The 34-year-old figures to play a role roughly analogous to what the team had expected from Adam LaRoche, who was a heavily-used DH and also spelled Jose Abreu at first. When LaRoche shocked the baseball world with his sudden retirement this spring, the club saved a boatload of money but also lost a source of left-handed pop (although he had disppointed to that point).
Morneau will step into that void once he’s ready to be activated. While he doesn’t come with the same kind of power ceiling that LaRoche carried — Morneau hasn’t hit more than twenty home runs since 2009 — he’s arguably a better overall hitter and certainly had better results last year.
Though Coors Field certainly provides a boost, Morneau’s .310/.363/.458 slash over 182 plate apperaances last year went for an above-average 109 OPS+. And he was even better the season prior, leading the league in batting average and hitting at a strong .319/.364/.496 clip.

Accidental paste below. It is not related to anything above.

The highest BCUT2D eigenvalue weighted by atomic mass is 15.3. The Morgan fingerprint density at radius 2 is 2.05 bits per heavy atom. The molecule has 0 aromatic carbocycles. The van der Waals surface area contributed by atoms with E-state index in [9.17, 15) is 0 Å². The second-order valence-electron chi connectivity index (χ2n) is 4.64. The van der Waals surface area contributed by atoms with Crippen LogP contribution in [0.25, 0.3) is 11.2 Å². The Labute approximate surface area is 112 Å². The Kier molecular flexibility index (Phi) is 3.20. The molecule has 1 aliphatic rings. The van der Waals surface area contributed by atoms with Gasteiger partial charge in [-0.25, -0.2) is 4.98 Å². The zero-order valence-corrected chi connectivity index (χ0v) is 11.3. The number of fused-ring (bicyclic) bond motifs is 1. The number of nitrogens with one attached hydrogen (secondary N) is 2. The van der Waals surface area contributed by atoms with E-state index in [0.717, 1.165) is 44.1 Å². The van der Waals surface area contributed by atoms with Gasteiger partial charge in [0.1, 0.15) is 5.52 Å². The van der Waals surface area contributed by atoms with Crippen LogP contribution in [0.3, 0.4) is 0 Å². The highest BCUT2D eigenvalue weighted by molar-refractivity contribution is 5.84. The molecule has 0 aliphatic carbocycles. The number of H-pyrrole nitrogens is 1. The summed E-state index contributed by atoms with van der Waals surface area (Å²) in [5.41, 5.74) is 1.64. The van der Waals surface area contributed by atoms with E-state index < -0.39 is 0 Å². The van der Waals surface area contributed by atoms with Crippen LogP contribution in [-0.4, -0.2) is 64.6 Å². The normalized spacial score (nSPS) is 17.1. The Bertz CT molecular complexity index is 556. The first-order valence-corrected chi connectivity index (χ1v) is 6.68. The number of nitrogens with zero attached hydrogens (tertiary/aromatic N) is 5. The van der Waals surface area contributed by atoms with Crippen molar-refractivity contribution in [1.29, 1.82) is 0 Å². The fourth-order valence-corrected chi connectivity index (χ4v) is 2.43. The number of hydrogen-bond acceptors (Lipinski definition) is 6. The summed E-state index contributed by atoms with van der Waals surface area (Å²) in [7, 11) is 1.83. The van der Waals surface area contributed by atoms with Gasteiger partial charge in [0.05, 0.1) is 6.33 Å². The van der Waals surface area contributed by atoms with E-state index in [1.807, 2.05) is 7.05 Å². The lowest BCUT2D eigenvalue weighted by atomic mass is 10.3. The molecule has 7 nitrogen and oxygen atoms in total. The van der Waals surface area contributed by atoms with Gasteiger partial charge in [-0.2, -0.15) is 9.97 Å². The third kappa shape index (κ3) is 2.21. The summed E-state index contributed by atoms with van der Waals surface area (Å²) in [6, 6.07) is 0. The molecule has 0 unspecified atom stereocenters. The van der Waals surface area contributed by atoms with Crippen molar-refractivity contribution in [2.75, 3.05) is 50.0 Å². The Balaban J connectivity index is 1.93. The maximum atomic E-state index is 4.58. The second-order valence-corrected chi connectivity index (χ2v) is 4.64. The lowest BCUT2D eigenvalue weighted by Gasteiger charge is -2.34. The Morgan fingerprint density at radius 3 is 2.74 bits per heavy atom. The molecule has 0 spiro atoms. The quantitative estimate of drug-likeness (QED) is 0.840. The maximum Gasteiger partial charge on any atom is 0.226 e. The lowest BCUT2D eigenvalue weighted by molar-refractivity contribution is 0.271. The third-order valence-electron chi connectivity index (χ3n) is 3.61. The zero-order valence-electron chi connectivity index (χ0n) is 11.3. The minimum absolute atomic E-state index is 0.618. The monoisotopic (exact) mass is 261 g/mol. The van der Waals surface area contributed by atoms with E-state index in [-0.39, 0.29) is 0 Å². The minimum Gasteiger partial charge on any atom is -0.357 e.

It remains to be seen how much action Morneau will receive in the field, but it doesn’t hurt that he remains well-regarded with the glove. The team will also see how he holds up with a long history of medical concerns even before his recent procedure.
Chicago has been the most aggressive team in the league thus far in making mid-season additions. It already added James Shields, knocking pre-2016 free agent Mat Latos out of the rotation. And now the organization has moved on the free agent market to fill its need for a left-handed bat.
It’ll certainly be interesting to see whether GM Rick Hahn has more acquisitions in mind. There’s been chatter that the South Siders could look at a left-handed reliever, and there are several other positions that are probably susceptible of an upgrade.
Photo courtesy of USA Today Sports Images.